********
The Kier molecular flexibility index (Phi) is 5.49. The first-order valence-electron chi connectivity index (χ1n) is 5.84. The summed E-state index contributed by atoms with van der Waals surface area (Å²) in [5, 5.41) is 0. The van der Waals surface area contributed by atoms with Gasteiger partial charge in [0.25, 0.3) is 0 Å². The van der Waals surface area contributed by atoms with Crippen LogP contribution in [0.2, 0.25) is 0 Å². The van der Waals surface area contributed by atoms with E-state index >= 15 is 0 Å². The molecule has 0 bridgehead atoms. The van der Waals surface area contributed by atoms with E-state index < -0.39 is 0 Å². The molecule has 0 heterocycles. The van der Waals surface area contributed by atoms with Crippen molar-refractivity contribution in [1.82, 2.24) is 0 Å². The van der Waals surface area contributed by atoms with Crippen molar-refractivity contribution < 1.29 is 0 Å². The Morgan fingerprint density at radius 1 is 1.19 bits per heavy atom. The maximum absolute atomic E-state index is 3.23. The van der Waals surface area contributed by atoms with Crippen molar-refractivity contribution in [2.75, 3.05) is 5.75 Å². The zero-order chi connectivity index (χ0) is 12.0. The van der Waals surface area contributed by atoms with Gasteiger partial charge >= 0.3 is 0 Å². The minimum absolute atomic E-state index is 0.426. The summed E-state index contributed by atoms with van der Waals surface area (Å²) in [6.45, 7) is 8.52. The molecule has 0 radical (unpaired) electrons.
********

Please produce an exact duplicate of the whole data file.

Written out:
The Kier molecular flexibility index (Phi) is 5.49. The first-order valence-electron chi connectivity index (χ1n) is 5.84. The summed E-state index contributed by atoms with van der Waals surface area (Å²) in [5, 5.41) is 0. The van der Waals surface area contributed by atoms with Gasteiger partial charge in [0.25, 0.3) is 0 Å². The van der Waals surface area contributed by atoms with Crippen LogP contribution in [0.2, 0.25) is 0 Å². The van der Waals surface area contributed by atoms with E-state index >= 15 is 0 Å². The molecule has 0 bridgehead atoms. The van der Waals surface area contributed by atoms with E-state index < -0.39 is 0 Å². The molecule has 0 heterocycles. The van der Waals surface area contributed by atoms with Crippen molar-refractivity contribution in [1.82, 2.24) is 0 Å². The van der Waals surface area contributed by atoms with Crippen molar-refractivity contribution < 1.29 is 0 Å². The Morgan fingerprint density at radius 1 is 1.19 bits per heavy atom. The maximum absolute atomic E-state index is 3.23. The van der Waals surface area contributed by atoms with Crippen molar-refractivity contribution in [2.75, 3.05) is 5.75 Å². The zero-order chi connectivity index (χ0) is 12.0. The van der Waals surface area contributed by atoms with Gasteiger partial charge >= 0.3 is 0 Å². The minimum absolute atomic E-state index is 0.426. The summed E-state index contributed by atoms with van der Waals surface area (Å²) in [6.45, 7) is 8.52. The molecule has 0 radical (unpaired) electrons.